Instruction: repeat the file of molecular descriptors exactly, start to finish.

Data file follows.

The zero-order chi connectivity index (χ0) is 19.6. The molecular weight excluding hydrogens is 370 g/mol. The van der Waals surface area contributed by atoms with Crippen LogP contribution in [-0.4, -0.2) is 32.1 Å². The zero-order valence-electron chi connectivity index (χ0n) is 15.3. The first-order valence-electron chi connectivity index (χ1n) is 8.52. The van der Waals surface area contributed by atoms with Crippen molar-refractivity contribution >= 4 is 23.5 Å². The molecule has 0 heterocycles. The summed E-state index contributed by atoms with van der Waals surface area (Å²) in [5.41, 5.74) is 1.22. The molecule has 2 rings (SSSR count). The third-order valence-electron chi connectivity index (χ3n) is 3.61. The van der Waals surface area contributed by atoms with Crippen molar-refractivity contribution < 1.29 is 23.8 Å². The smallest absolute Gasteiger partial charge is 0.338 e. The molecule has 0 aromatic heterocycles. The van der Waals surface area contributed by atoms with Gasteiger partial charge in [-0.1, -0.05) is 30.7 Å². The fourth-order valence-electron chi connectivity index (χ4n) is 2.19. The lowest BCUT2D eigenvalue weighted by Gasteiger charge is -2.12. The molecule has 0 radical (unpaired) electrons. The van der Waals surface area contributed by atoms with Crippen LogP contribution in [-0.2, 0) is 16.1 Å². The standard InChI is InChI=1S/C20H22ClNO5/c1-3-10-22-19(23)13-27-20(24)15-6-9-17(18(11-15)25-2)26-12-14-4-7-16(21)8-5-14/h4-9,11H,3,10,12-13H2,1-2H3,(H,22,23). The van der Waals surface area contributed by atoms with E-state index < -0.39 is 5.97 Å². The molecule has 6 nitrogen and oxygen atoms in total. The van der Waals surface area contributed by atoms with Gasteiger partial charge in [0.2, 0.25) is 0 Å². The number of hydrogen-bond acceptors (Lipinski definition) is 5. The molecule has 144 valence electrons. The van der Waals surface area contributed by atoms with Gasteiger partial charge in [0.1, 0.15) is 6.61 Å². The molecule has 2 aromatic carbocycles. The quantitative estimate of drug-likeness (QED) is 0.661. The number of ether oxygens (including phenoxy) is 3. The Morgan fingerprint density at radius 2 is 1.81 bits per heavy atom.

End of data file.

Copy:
The zero-order chi connectivity index (χ0) is 19.6. The molecular weight excluding hydrogens is 370 g/mol. The van der Waals surface area contributed by atoms with Crippen LogP contribution in [-0.4, -0.2) is 32.1 Å². The zero-order valence-electron chi connectivity index (χ0n) is 15.3. The first-order valence-electron chi connectivity index (χ1n) is 8.52. The van der Waals surface area contributed by atoms with Crippen molar-refractivity contribution >= 4 is 23.5 Å². The molecule has 0 heterocycles. The summed E-state index contributed by atoms with van der Waals surface area (Å²) in [5.41, 5.74) is 1.22. The molecule has 2 rings (SSSR count). The third-order valence-electron chi connectivity index (χ3n) is 3.61. The van der Waals surface area contributed by atoms with Crippen molar-refractivity contribution < 1.29 is 23.8 Å². The smallest absolute Gasteiger partial charge is 0.338 e. The molecule has 0 aromatic heterocycles. The van der Waals surface area contributed by atoms with Gasteiger partial charge in [-0.1, -0.05) is 30.7 Å². The fourth-order valence-electron chi connectivity index (χ4n) is 2.19. The lowest BCUT2D eigenvalue weighted by Gasteiger charge is -2.12. The molecule has 0 radical (unpaired) electrons. The van der Waals surface area contributed by atoms with Crippen LogP contribution in [-0.2, 0) is 16.1 Å². The standard InChI is InChI=1S/C20H22ClNO5/c1-3-10-22-19(23)13-27-20(24)15-6-9-17(18(11-15)25-2)26-12-14-4-7-16(21)8-5-14/h4-9,11H,3,10,12-13H2,1-2H3,(H,22,23). The van der Waals surface area contributed by atoms with E-state index < -0.39 is 5.97 Å². The molecule has 6 nitrogen and oxygen atoms in total. The van der Waals surface area contributed by atoms with Gasteiger partial charge in [0.2, 0.25) is 0 Å². The number of hydrogen-bond acceptors (Lipinski definition) is 5. The molecule has 144 valence electrons. The van der Waals surface area contributed by atoms with Gasteiger partial charge in [0.1, 0.15) is 6.61 Å². The molecule has 2 aromatic carbocycles. The quantitative estimate of drug-likeness (QED) is 0.661. The number of ether oxygens (including phenoxy) is 3. The Morgan fingerprint density at radius 2 is 1.81 bits per heavy atom.